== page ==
having intervening factors or persons or influences
"reflection from the ceiling provided a soft indirect light"; "indirect evidence"; "an indirect cause"
not direct in spatial dimension; not leading by a straight line or course to a destination
"sometimes taking an indirect path saves time"; "you must take an indirect course in sailing"
descended from a common ancestor but through different lines
"cousins are collateral relatives"; "an indirect descendant of the Stuarts"
extended senses; not direct in manner or language or behavior or action
"making indirect but legitimate inquiries"; "an indirect insult"; "doubtless they had some indirect purpose in mind"; "though his methods are indirect they are not dishonest"; "known as a shady indirect fellow"
not as a direct effect or consequence
"indirect benefits"; "an indirect advantage"
Not direct; roundabout; deceiving; setting a trap; confusing.
not direct; not straight or rectilinear; deviating from a direct line or course; circuitous; as, an indirect road
not tending to an aim, purpose, or result by the plainest course, or by obvious means, but obliquely or consequentially; by remote means; as, an indirect accusation, attack, answer, or proposal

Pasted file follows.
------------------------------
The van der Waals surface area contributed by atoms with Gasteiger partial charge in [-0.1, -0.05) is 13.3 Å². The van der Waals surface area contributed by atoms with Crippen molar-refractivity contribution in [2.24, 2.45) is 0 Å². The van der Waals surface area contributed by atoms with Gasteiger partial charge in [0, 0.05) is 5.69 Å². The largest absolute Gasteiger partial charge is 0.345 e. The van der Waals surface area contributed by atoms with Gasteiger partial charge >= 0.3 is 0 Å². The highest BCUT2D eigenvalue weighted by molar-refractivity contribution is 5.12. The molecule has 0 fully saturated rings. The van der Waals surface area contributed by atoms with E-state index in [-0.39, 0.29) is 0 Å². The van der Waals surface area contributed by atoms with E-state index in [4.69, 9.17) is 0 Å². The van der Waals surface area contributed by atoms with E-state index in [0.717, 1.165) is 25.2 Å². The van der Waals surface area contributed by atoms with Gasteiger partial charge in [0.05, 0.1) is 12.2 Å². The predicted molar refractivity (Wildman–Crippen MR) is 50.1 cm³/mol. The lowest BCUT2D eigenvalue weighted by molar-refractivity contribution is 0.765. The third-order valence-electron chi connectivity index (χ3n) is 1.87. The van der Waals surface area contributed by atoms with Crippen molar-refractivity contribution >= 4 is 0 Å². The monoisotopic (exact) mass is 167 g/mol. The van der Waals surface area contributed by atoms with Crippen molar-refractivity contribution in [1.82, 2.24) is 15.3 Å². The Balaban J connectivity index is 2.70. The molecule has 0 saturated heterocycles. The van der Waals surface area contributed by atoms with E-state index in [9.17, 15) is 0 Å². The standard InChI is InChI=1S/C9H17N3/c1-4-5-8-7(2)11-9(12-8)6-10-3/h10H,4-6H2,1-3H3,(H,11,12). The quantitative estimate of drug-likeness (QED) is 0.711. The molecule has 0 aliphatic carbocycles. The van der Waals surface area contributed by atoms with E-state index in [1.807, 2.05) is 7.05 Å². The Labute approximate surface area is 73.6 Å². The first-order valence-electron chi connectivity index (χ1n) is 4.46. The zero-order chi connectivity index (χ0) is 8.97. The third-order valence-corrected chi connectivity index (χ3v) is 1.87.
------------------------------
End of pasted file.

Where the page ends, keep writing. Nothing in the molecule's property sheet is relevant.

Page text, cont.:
not straightforward or upright; unfair; dishonest; tending to mislead or deceive
not resulting directly from an act or cause, but more or less remotely connected with or growing out of it; as, indirect results, damages, or claims
not reaching the end aimed at by the most plain and direct method; as, an indirect proof, demonstration, etc
Origin: [Pref. in- not + direct: cf. F. indirect.]
Chambers 20th Century Dictionary
in-di-rekt′, adj. not direct or straight: not lineal or in direct succession: not related in the natural way, oblique: not straightforward or honest.—adv. Indirect′ly.—ns. Indirect′ness, Indirec′tion (Shak.), indirect course or means, dishonest practice.—Indirect evidence, or testimony, circumstantial or inferential evidence; Indirect object (gram.), a substantive word dependent on a verb less immediately than an accusative governed by it; Indirect syllogism (logic), a syllogism which can be made more cogent and useful by the process called reduction.
British National Corpus
Rank popularity for the word 'indirect' in Adjectives Frequency: #738
The numerical value of indirect in Chaldean Numerology is: 7
The numerical value of indirect in Pythagorean Numerology is: 1
Examples of indirect in a Sentence
Hotels reach 98% occupancy and the city creates 20,000 direct and indirect jobs.
Appreciation is nothing else but only an indirect application for more/multiplication.
This project is expected to create about 10,000 construction jobs and about 33,000 direct and indirect jobs.
This is plainly a policy directed at Petrobras, that will have an indirect positive impact on the sugar sector.
The indirect effect of this Trump policy, which I'm sure they were aware of, and don't even care, is handing the problem to Mexico.
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Translations for indirect
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